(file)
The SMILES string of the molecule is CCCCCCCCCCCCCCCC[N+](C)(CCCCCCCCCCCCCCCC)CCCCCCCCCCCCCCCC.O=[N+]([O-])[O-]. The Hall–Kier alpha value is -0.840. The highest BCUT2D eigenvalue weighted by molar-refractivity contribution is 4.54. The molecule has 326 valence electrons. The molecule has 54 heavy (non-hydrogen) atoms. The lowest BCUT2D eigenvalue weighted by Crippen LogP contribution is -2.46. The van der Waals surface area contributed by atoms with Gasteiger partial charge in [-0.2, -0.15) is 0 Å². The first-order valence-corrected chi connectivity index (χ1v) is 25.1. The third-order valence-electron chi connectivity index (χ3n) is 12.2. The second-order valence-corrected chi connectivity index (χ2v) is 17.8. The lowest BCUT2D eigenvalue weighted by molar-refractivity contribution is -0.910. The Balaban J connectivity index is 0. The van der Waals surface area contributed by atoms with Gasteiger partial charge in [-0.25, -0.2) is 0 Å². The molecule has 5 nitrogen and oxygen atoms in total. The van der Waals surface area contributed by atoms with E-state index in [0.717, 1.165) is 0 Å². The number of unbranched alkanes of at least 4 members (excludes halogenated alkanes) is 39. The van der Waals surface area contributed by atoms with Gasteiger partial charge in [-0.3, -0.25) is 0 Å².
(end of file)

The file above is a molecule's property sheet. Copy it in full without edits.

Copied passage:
The SMILES string of the molecule is CCCCCCCCCCCCCCCC[N+](C)(CCCCCCCCCCCCCCCC)CCCCCCCCCCCCCCCC.O=[N+]([O-])[O-]. The Hall–Kier alpha value is -0.840. The highest BCUT2D eigenvalue weighted by molar-refractivity contribution is 4.54. The molecule has 326 valence electrons. The molecule has 54 heavy (non-hydrogen) atoms. The lowest BCUT2D eigenvalue weighted by Crippen LogP contribution is -2.46. The van der Waals surface area contributed by atoms with Gasteiger partial charge in [-0.2, -0.15) is 0 Å². The first-order valence-corrected chi connectivity index (χ1v) is 25.1. The third-order valence-electron chi connectivity index (χ3n) is 12.2. The second-order valence-corrected chi connectivity index (χ2v) is 17.8. The lowest BCUT2D eigenvalue weighted by molar-refractivity contribution is -0.910. The Balaban J connectivity index is 0. The van der Waals surface area contributed by atoms with Gasteiger partial charge in [-0.25, -0.2) is 0 Å². The molecule has 5 nitrogen and oxygen atoms in total. The van der Waals surface area contributed by atoms with E-state index in [0.717, 1.165) is 0 Å². The number of unbranched alkanes of at least 4 members (excludes halogenated alkanes) is 39. The van der Waals surface area contributed by atoms with Gasteiger partial charge in [-0.3, -0.25) is 0 Å².